The White House on Monday said President Barack Obama won’t sign the legislation to fund the Department of Homeland Security if it includes amendments to roll back the president’s recent executive actions on immigration.

The Office of Management and Budget said in a statement that the administration supports the nearly $40 billion legislation to fund DHS through Sept. 30. But it “strongly opposes” any new amendments that would essentially block Obama’s executive actions that halt the deportations of millions of undocumented immigrants.

“The president’s immigration accountability executive actions strengthen our border security, ensure undocumented immigrants who are parents of U.S. citizens or lawful permanent residents pass background checks to obtain temporary relief from removal, and require everyone to play by the same rules,” the Office of Management and Budget said in a statement. “If presented to the President with objectionable restrictions, his senior advisors would recommend that he veto this bill.”

The statement was released just before the House Rules Committee considered five new amendments by Republicans to the DHS funding bill. All five amendments take aim at Obama’s executive actions on immigration.

SEE ALSO: GOP fight against Obama’s executive actions to start soon

One amendment would prevent the use of funds “from whatever source” to be used to implement Obama’s executive actions on immigration, as well as the Morton Memos of 2011 and 2012 that instruct immigration officials to focus deportation efforts on certain undocumented immigrants, including those with serious criminal records. Another amendment would block funding from being used to carry out the Deferred Action for Childhood Arrivals program that protects undocumented youth from deportation and allows them to work.

Another amendment would require DHS to focus immigration enforcement on those convicted of domestic violence, sexual abuse and child abuse. There’s also an amendment that would block policies that put U.S. citizens and lawful permanent residents at a “disadvantage” over undocumented workers, and another amendment that would prioritize people who came to the U.S. legally over those who came here illegally.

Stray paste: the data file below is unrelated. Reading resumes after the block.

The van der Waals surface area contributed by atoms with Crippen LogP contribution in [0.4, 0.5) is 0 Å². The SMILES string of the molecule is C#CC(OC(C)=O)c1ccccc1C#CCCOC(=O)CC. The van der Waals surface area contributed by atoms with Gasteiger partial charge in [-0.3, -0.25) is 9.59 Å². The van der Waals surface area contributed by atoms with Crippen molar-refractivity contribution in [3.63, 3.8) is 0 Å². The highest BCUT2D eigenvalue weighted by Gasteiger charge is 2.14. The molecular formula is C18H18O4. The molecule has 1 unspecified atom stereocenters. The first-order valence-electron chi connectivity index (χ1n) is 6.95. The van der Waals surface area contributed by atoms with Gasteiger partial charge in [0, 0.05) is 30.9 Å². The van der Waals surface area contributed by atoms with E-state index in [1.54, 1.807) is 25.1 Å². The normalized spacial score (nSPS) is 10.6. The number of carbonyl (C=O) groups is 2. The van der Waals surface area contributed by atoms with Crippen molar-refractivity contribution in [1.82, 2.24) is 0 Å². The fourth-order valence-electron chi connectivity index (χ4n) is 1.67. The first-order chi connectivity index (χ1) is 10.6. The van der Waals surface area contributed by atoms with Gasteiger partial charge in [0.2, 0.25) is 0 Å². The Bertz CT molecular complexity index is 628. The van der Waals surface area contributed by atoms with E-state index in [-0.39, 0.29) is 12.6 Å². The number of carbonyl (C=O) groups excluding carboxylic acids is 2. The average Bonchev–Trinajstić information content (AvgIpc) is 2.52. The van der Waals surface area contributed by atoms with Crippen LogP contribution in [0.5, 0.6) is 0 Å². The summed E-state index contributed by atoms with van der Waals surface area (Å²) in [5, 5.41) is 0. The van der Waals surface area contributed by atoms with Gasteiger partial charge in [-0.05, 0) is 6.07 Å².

Rep. Zoe Lofgren (D-Calif.) spoke out against the amendments during the House Rules Committee hearing, saying: “I don’t think these amendments solve our need to reform the immigration system.” She added that the amendments would essentially put not only Dreamers and the parents of U.S. citizens and lawful permanent residents at risk of deportation, but also victims of domestic violence.

Rep. Luis Gutierrez (D-Ill.), a longtime supporter of immigration reform, also spoke out against the amendments during the hearing. He said the amendments by Republicans that would block Obama’s executive actions on immigration threaten to shut down DHS at a time when there’s increased terrorist risks.

“I find it hard to believe that after the incidents we all saw unfolding overseas this very past week—with bombings and shootings and hostages taken in recent days—that your side wants to play political theater with the federal agency—the biggest law enforcement entity we have—the entity charged with guarding our ports, our cargo, our borders, our airports and our coasts,” he said, directing his remarks to Rep. Pete Sessions (R-Texas), who chairs the House Rules Committee.

Gutierrez added, “I just don’t see how this is good politics, good policy or way of reassuring the American people that the United States Congress in the hands of a Republican Party is doing everything it can to keep us safe.”

SEE ALSO: Marco Rubio returns to immigration debate in book

Meanwhile, Heritage Action for America on Monday urged lawmakers to vote in support of the DHS funding bill and the amendments to block Obama’s executive actions on immigration.

“If the bill is amended to stop President Obama’s dangerous and unlawful amnesty as expected, Heritage Action will support H.R. 240 and will include it as a key vote on our legislative scorecard,” the conservative group said in a statement.

The House will likely vote on the DHS funding bill and the proposed amendments on Wednesday.

(function(d, s, id) {

var js, fjs = d.getElementsByTagName(s)[0];

if (d.getElementById(id)) return;

js = d.createElement(s); js.id = id;

js.src = “//connect.facebook.net/en_GB/sdk.js#xfbml=1&appId=313098648827735&version=v2.0”;

fjs.parentNode.insertBefore(js, fjs);

}(document, “script”, “facebook-jssdk”));

The post White House issues veto threat on DHS funding bill appeared first on Voxxi.